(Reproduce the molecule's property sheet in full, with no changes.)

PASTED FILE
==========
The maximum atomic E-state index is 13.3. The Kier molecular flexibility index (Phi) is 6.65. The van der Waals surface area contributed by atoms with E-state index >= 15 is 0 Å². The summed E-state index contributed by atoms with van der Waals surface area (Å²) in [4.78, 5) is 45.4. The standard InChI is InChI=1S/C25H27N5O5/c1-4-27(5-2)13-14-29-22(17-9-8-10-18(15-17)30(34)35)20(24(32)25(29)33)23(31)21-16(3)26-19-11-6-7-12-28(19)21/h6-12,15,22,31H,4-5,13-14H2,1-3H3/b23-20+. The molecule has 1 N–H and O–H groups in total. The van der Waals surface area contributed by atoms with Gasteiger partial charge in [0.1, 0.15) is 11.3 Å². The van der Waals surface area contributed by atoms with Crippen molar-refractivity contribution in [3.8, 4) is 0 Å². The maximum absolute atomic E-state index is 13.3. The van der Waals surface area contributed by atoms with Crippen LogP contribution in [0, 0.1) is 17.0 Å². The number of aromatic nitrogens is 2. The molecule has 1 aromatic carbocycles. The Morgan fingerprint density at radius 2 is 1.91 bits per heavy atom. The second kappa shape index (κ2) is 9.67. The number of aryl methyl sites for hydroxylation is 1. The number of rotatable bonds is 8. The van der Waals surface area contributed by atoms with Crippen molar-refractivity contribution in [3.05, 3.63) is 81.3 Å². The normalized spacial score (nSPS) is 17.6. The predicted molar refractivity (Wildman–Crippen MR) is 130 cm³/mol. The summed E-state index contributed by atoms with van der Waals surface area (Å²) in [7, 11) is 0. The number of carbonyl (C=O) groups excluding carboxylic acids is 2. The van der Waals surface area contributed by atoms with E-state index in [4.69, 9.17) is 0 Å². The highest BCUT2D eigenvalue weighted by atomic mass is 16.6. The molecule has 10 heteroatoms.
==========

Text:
The maximum atomic E-state index is 13.3. The Kier molecular flexibility index (Phi) is 6.65. The van der Waals surface area contributed by atoms with E-state index >= 15 is 0 Å². The summed E-state index contributed by atoms with van der Waals surface area (Å²) in [4.78, 5) is 45.4. The standard InChI is InChI=1S/C25H27N5O5/c1-4-27(5-2)13-14-29-22(17-9-8-10-18(15-17)30(34)35)20(24(32)25(29)33)23(31)21-16(3)26-19-11-6-7-12-28(19)21/h6-12,15,22,31H,4-5,13-14H2,1-3H3/b23-20+. The molecule has 1 N–H and O–H groups in total. The van der Waals surface area contributed by atoms with Gasteiger partial charge in [0.1, 0.15) is 11.3 Å². The van der Waals surface area contributed by atoms with Crippen molar-refractivity contribution in [3.8, 4) is 0 Å². The maximum absolute atomic E-state index is 13.3. The van der Waals surface area contributed by atoms with Crippen LogP contribution in [0, 0.1) is 17.0 Å². The number of aromatic nitrogens is 2. The molecule has 1 aromatic carbocycles. The Morgan fingerprint density at radius 2 is 1.91 bits per heavy atom. The second kappa shape index (κ2) is 9.67. The number of aryl methyl sites for hydroxylation is 1. The number of rotatable bonds is 8. The van der Waals surface area contributed by atoms with Crippen molar-refractivity contribution in [3.05, 3.63) is 81.3 Å². The normalized spacial score (nSPS) is 17.6. The predicted molar refractivity (Wildman–Crippen MR) is 130 cm³/mol. The summed E-state index contributed by atoms with van der Waals surface area (Å²) in [7, 11) is 0. The number of carbonyl (C=O) groups excluding carboxylic acids is 2. The van der Waals surface area contributed by atoms with E-state index in [4.69, 9.17) is 0 Å². The highest BCUT2D eigenvalue weighted by atomic mass is 16.6. The molecule has 10 heteroatoms.